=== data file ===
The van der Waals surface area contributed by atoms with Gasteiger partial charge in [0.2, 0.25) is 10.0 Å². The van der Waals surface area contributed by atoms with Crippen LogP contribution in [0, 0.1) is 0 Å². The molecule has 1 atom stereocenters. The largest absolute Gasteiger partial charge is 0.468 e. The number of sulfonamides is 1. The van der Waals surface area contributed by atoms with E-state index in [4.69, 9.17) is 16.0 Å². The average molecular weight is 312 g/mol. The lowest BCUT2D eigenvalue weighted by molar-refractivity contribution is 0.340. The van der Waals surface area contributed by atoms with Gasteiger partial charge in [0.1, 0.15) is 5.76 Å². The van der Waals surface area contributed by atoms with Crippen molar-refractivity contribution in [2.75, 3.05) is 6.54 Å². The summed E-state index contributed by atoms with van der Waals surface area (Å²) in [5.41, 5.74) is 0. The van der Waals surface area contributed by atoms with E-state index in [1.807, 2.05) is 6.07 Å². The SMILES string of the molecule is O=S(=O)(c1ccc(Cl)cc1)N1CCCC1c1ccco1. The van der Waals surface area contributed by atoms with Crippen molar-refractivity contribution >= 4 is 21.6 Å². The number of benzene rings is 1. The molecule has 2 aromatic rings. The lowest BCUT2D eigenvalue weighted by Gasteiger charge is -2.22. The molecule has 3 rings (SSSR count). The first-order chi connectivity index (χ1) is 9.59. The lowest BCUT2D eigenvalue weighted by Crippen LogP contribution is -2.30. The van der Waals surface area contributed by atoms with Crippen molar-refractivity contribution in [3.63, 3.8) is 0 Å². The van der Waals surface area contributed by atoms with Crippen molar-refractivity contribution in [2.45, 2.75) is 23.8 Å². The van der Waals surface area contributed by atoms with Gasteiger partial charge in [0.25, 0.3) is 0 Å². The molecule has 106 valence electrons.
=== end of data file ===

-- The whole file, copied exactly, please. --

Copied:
The van der Waals surface area contributed by atoms with Gasteiger partial charge in [0.2, 0.25) is 10.0 Å². The van der Waals surface area contributed by atoms with Crippen LogP contribution in [0, 0.1) is 0 Å². The molecule has 1 atom stereocenters. The largest absolute Gasteiger partial charge is 0.468 e. The number of sulfonamides is 1. The van der Waals surface area contributed by atoms with E-state index in [4.69, 9.17) is 16.0 Å². The average molecular weight is 312 g/mol. The lowest BCUT2D eigenvalue weighted by molar-refractivity contribution is 0.340. The van der Waals surface area contributed by atoms with Gasteiger partial charge in [0.1, 0.15) is 5.76 Å². The van der Waals surface area contributed by atoms with Crippen molar-refractivity contribution in [2.75, 3.05) is 6.54 Å². The summed E-state index contributed by atoms with van der Waals surface area (Å²) in [5.41, 5.74) is 0. The van der Waals surface area contributed by atoms with E-state index in [1.807, 2.05) is 6.07 Å². The SMILES string of the molecule is O=S(=O)(c1ccc(Cl)cc1)N1CCCC1c1ccco1. The van der Waals surface area contributed by atoms with Crippen molar-refractivity contribution >= 4 is 21.6 Å². The number of benzene rings is 1. The molecule has 2 aromatic rings. The lowest BCUT2D eigenvalue weighted by Gasteiger charge is -2.22. The molecule has 3 rings (SSSR count). The first-order chi connectivity index (χ1) is 9.59. The lowest BCUT2D eigenvalue weighted by Crippen LogP contribution is -2.30. The van der Waals surface area contributed by atoms with Crippen molar-refractivity contribution in [3.63, 3.8) is 0 Å². The van der Waals surface area contributed by atoms with Crippen molar-refractivity contribution in [2.45, 2.75) is 23.8 Å². The van der Waals surface area contributed by atoms with Gasteiger partial charge in [0.25, 0.3) is 0 Å². The molecule has 106 valence electrons.